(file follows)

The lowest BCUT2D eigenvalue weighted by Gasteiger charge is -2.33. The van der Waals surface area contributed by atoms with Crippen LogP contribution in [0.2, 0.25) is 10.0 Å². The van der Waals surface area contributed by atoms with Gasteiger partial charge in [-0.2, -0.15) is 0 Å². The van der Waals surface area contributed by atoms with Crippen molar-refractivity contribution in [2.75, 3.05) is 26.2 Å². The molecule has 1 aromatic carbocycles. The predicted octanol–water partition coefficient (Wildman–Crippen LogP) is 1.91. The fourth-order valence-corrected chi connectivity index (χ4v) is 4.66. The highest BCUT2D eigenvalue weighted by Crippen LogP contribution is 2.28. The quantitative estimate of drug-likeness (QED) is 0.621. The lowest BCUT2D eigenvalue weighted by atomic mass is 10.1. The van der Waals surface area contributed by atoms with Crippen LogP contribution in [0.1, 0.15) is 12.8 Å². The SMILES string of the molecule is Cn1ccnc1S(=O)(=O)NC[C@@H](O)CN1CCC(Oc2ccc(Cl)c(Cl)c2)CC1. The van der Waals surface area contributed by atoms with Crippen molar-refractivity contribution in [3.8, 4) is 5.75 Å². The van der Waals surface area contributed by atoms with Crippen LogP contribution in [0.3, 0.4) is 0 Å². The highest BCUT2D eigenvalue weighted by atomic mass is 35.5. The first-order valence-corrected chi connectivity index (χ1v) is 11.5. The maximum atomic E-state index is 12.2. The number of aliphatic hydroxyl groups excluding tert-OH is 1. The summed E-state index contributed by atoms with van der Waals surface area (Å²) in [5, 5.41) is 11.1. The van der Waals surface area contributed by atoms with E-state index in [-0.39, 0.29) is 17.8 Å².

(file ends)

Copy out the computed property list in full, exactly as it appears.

The lowest BCUT2D eigenvalue weighted by Gasteiger charge is -2.33. The van der Waals surface area contributed by atoms with Crippen LogP contribution in [0.2, 0.25) is 10.0 Å². The van der Waals surface area contributed by atoms with Gasteiger partial charge in [-0.2, -0.15) is 0 Å². The van der Waals surface area contributed by atoms with Crippen molar-refractivity contribution in [2.75, 3.05) is 26.2 Å². The molecule has 1 aromatic carbocycles. The predicted octanol–water partition coefficient (Wildman–Crippen LogP) is 1.91. The fourth-order valence-corrected chi connectivity index (χ4v) is 4.66. The highest BCUT2D eigenvalue weighted by Crippen LogP contribution is 2.28. The quantitative estimate of drug-likeness (QED) is 0.621. The lowest BCUT2D eigenvalue weighted by atomic mass is 10.1. The van der Waals surface area contributed by atoms with Crippen LogP contribution in [0.1, 0.15) is 12.8 Å². The SMILES string of the molecule is Cn1ccnc1S(=O)(=O)NC[C@@H](O)CN1CCC(Oc2ccc(Cl)c(Cl)c2)CC1. The van der Waals surface area contributed by atoms with Crippen molar-refractivity contribution in [3.8, 4) is 5.75 Å². The van der Waals surface area contributed by atoms with Crippen LogP contribution in [0.3, 0.4) is 0 Å². The highest BCUT2D eigenvalue weighted by atomic mass is 35.5. The first-order valence-corrected chi connectivity index (χ1v) is 11.5. The maximum atomic E-state index is 12.2. The number of aliphatic hydroxyl groups excluding tert-OH is 1. The summed E-state index contributed by atoms with van der Waals surface area (Å²) in [5, 5.41) is 11.1. The van der Waals surface area contributed by atoms with E-state index in [-0.39, 0.29) is 17.8 Å².